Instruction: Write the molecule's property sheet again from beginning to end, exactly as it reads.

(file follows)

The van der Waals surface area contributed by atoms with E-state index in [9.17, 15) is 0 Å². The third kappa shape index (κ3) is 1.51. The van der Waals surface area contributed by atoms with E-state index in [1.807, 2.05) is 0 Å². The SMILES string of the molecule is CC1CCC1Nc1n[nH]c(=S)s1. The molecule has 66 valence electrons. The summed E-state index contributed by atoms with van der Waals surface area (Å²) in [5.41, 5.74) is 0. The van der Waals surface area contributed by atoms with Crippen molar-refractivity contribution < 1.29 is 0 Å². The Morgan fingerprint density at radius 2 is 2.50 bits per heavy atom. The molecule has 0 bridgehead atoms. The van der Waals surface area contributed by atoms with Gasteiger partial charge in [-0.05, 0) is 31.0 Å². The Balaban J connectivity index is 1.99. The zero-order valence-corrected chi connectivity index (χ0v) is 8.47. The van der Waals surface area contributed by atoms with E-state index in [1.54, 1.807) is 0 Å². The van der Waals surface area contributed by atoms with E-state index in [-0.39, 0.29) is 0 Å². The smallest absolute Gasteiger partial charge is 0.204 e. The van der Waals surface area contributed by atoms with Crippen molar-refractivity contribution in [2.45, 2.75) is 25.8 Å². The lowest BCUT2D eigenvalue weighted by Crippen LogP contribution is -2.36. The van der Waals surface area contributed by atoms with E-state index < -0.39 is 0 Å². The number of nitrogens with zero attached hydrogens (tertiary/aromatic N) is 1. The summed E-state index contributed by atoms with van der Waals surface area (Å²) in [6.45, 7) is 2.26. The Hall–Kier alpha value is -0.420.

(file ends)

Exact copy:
The van der Waals surface area contributed by atoms with E-state index in [9.17, 15) is 0 Å². The third kappa shape index (κ3) is 1.51. The van der Waals surface area contributed by atoms with E-state index in [1.807, 2.05) is 0 Å². The SMILES string of the molecule is CC1CCC1Nc1n[nH]c(=S)s1. The molecule has 66 valence electrons. The summed E-state index contributed by atoms with van der Waals surface area (Å²) in [5.41, 5.74) is 0. The van der Waals surface area contributed by atoms with Crippen molar-refractivity contribution < 1.29 is 0 Å². The Morgan fingerprint density at radius 2 is 2.50 bits per heavy atom. The molecule has 0 bridgehead atoms. The van der Waals surface area contributed by atoms with Gasteiger partial charge in [-0.05, 0) is 31.0 Å². The Balaban J connectivity index is 1.99. The zero-order valence-corrected chi connectivity index (χ0v) is 8.47. The van der Waals surface area contributed by atoms with E-state index in [1.54, 1.807) is 0 Å². The van der Waals surface area contributed by atoms with E-state index in [-0.39, 0.29) is 0 Å². The smallest absolute Gasteiger partial charge is 0.204 e. The van der Waals surface area contributed by atoms with Crippen molar-refractivity contribution in [2.45, 2.75) is 25.8 Å². The lowest BCUT2D eigenvalue weighted by Crippen LogP contribution is -2.36. The van der Waals surface area contributed by atoms with E-state index < -0.39 is 0 Å². The number of nitrogens with zero attached hydrogens (tertiary/aromatic N) is 1. The summed E-state index contributed by atoms with van der Waals surface area (Å²) in [6.45, 7) is 2.26. The Hall–Kier alpha value is -0.420.